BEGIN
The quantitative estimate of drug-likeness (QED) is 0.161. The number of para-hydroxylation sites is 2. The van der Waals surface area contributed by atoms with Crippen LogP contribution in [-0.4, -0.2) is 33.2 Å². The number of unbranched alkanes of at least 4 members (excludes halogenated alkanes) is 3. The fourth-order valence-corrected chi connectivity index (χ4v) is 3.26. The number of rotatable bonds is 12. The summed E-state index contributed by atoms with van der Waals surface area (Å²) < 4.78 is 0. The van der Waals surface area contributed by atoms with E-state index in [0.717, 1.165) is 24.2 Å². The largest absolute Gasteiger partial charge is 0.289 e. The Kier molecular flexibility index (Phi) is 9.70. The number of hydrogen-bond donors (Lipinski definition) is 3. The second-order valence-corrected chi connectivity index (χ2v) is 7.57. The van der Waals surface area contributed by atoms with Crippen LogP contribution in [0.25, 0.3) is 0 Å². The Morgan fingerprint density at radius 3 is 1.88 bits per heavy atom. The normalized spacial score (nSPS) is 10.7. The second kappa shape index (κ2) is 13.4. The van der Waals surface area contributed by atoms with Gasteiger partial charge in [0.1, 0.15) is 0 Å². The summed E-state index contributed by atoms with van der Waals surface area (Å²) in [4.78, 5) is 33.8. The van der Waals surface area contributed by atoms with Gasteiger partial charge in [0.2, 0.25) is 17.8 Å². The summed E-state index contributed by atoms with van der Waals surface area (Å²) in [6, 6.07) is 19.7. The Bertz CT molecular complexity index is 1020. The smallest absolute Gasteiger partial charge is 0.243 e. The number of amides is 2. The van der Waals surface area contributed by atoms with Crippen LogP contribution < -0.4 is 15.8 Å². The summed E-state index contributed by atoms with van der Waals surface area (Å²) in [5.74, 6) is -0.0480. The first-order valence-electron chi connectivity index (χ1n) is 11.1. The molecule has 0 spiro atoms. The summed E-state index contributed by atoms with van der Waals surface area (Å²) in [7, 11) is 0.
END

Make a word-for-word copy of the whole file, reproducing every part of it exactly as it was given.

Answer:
The quantitative estimate of drug-likeness (QED) is 0.161. The number of para-hydroxylation sites is 2. The van der Waals surface area contributed by atoms with Crippen LogP contribution in [-0.4, -0.2) is 33.2 Å². The number of unbranched alkanes of at least 4 members (excludes halogenated alkanes) is 3. The fourth-order valence-corrected chi connectivity index (χ4v) is 3.26. The number of rotatable bonds is 12. The summed E-state index contributed by atoms with van der Waals surface area (Å²) < 4.78 is 0. The van der Waals surface area contributed by atoms with E-state index in [0.717, 1.165) is 24.2 Å². The largest absolute Gasteiger partial charge is 0.289 e. The Kier molecular flexibility index (Phi) is 9.70. The number of hydrogen-bond donors (Lipinski definition) is 3. The second-order valence-corrected chi connectivity index (χ2v) is 7.57. The van der Waals surface area contributed by atoms with Crippen LogP contribution in [0.25, 0.3) is 0 Å². The Morgan fingerprint density at radius 3 is 1.88 bits per heavy atom. The normalized spacial score (nSPS) is 10.7. The second kappa shape index (κ2) is 13.4. The van der Waals surface area contributed by atoms with Gasteiger partial charge in [0.1, 0.15) is 0 Å². The summed E-state index contributed by atoms with van der Waals surface area (Å²) in [4.78, 5) is 33.8. The van der Waals surface area contributed by atoms with Gasteiger partial charge in [0.2, 0.25) is 17.8 Å². The summed E-state index contributed by atoms with van der Waals surface area (Å²) in [6, 6.07) is 19.7. The Bertz CT molecular complexity index is 1020. The smallest absolute Gasteiger partial charge is 0.243 e. The number of amides is 2. The van der Waals surface area contributed by atoms with Crippen LogP contribution < -0.4 is 15.8 Å². The summed E-state index contributed by atoms with van der Waals surface area (Å²) in [5.74, 6) is -0.0480. The first-order valence-electron chi connectivity index (χ1n) is 11.1. The molecule has 0 spiro atoms. The summed E-state index contributed by atoms with van der Waals surface area (Å²) in [7, 11) is 0.